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date: 08 July 2020

Abstract and Keywords

This chapter considers the role played by ideology critique in the work of second, third, and fourth generation Critical Theorists. Ideology critique is related to the functions of disclosure and reflexivity. Critical Theorists maintain that paths to political emancipation emerge from the unmasking and challenging of often unnoticed forms of ideological domination that naturalize exploitative social relations. They also maintain that normative political thought must form part of a general interdisciplinary mode of enquiry in order to promote a reflexive self-awareness of unexamined theoretical presuppositions. Focusing on the issues of embodiment and power, this article offers a critical assessment of the extent to which Critical Theorists (mainly Habermas and Honneth) are successful in realizing this two-fold function of ideology critique.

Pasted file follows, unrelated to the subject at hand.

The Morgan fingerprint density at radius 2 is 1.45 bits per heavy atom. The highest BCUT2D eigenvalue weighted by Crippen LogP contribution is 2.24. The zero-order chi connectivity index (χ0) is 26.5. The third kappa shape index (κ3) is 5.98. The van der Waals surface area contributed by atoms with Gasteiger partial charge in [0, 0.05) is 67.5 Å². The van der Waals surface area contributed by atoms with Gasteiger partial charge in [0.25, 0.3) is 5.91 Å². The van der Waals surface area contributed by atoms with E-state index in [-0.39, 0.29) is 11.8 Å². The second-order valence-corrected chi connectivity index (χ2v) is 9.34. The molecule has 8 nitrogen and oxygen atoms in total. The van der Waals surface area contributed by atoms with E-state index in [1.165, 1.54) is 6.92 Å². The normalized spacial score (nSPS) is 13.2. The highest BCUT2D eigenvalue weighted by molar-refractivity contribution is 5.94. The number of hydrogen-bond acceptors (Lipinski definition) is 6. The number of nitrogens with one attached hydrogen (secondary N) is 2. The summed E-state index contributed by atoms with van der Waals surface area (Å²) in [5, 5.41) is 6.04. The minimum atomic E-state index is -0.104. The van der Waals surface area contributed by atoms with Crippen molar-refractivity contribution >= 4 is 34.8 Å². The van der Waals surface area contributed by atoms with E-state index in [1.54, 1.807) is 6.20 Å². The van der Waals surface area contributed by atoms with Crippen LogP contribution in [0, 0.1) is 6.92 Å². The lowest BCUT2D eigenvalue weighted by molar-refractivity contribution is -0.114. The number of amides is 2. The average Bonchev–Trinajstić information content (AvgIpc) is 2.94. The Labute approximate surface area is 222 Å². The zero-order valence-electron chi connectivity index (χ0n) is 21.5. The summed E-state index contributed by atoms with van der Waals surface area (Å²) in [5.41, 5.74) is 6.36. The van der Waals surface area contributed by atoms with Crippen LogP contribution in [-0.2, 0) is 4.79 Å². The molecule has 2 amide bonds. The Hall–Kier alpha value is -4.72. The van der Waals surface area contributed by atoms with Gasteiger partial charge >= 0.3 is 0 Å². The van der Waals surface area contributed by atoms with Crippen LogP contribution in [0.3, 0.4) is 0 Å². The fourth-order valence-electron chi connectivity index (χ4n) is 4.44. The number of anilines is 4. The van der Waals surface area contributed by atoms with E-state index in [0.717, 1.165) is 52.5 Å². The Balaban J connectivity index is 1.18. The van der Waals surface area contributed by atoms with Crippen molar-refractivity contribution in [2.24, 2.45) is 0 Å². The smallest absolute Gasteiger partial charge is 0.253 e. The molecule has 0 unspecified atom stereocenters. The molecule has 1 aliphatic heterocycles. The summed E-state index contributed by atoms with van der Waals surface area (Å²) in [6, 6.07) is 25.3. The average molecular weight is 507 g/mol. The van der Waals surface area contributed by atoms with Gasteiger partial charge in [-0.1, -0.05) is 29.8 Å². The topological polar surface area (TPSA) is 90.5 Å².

Keywords: ideology, critique, disclosure, reflexivity, domination, embodiment, power

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